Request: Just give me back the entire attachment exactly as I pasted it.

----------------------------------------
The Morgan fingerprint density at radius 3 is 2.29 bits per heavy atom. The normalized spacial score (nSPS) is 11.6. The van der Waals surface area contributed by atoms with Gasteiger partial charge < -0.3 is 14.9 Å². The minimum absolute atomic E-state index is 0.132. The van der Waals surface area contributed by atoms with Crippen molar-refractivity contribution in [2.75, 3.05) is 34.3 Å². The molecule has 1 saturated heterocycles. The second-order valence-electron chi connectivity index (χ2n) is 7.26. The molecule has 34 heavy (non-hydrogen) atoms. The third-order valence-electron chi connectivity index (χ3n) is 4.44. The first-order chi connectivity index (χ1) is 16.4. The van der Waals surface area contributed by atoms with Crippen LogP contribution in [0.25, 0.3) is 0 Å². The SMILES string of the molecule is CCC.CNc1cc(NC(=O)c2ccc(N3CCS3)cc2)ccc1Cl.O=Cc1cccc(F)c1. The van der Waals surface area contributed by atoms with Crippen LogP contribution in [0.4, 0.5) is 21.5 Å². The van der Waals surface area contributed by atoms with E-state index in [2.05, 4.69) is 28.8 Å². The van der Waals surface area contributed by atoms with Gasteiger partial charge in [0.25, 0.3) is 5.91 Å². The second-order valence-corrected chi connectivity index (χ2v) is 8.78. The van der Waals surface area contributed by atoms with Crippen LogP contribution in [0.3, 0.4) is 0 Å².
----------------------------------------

The Morgan fingerprint density at radius 3 is 2.29 bits per heavy atom. The normalized spacial score (nSPS) is 11.6. The van der Waals surface area contributed by atoms with Gasteiger partial charge < -0.3 is 14.9 Å². The minimum absolute atomic E-state index is 0.132. The van der Waals surface area contributed by atoms with Crippen molar-refractivity contribution in [2.75, 3.05) is 34.3 Å². The molecule has 1 saturated heterocycles. The second-order valence-electron chi connectivity index (χ2n) is 7.26. The molecule has 34 heavy (non-hydrogen) atoms. The third-order valence-electron chi connectivity index (χ3n) is 4.44. The first-order chi connectivity index (χ1) is 16.4. The van der Waals surface area contributed by atoms with Crippen LogP contribution in [0.25, 0.3) is 0 Å². The SMILES string of the molecule is CCC.CNc1cc(NC(=O)c2ccc(N3CCS3)cc2)ccc1Cl.O=Cc1cccc(F)c1. The van der Waals surface area contributed by atoms with Crippen LogP contribution in [0.4, 0.5) is 21.5 Å². The van der Waals surface area contributed by atoms with E-state index in [2.05, 4.69) is 28.8 Å². The van der Waals surface area contributed by atoms with Gasteiger partial charge in [0.25, 0.3) is 5.91 Å². The second-order valence-corrected chi connectivity index (χ2v) is 8.78. The van der Waals surface area contributed by atoms with Crippen LogP contribution in [0.3, 0.4) is 0 Å².